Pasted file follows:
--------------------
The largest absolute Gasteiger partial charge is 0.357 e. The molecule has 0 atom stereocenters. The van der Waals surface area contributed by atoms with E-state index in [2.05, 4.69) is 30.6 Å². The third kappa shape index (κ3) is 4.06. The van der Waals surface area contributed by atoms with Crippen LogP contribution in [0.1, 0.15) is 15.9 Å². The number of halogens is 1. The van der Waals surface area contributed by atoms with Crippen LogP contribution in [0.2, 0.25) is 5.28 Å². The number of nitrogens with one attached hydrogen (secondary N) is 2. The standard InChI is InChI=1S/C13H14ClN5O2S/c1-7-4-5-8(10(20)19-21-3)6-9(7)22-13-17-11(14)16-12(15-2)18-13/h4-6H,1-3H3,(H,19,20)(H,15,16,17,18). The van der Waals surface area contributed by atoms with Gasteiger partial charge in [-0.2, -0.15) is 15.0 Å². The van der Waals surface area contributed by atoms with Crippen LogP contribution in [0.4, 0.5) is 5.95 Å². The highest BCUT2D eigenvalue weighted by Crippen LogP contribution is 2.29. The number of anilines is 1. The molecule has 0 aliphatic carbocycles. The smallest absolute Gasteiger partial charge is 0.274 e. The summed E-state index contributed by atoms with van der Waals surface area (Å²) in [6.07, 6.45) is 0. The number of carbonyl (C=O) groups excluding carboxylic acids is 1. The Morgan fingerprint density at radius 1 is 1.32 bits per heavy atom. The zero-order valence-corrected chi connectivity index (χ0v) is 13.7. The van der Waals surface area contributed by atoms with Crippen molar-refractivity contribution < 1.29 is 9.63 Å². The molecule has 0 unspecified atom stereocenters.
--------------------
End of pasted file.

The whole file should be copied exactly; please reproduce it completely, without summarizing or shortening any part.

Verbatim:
The largest absolute Gasteiger partial charge is 0.357 e. The molecule has 0 atom stereocenters. The van der Waals surface area contributed by atoms with E-state index in [2.05, 4.69) is 30.6 Å². The third kappa shape index (κ3) is 4.06. The van der Waals surface area contributed by atoms with Crippen LogP contribution in [0.1, 0.15) is 15.9 Å². The number of halogens is 1. The van der Waals surface area contributed by atoms with Crippen LogP contribution in [0.2, 0.25) is 5.28 Å². The number of nitrogens with one attached hydrogen (secondary N) is 2. The standard InChI is InChI=1S/C13H14ClN5O2S/c1-7-4-5-8(10(20)19-21-3)6-9(7)22-13-17-11(14)16-12(15-2)18-13/h4-6H,1-3H3,(H,19,20)(H,15,16,17,18). The van der Waals surface area contributed by atoms with Gasteiger partial charge in [-0.2, -0.15) is 15.0 Å². The van der Waals surface area contributed by atoms with Crippen LogP contribution in [0.4, 0.5) is 5.95 Å². The highest BCUT2D eigenvalue weighted by Crippen LogP contribution is 2.29. The number of anilines is 1. The molecule has 0 aliphatic carbocycles. The smallest absolute Gasteiger partial charge is 0.274 e. The summed E-state index contributed by atoms with van der Waals surface area (Å²) in [6.07, 6.45) is 0. The number of carbonyl (C=O) groups excluding carboxylic acids is 1. The Morgan fingerprint density at radius 1 is 1.32 bits per heavy atom. The zero-order valence-corrected chi connectivity index (χ0v) is 13.7. The van der Waals surface area contributed by atoms with Crippen molar-refractivity contribution < 1.29 is 9.63 Å². The molecule has 0 unspecified atom stereocenters.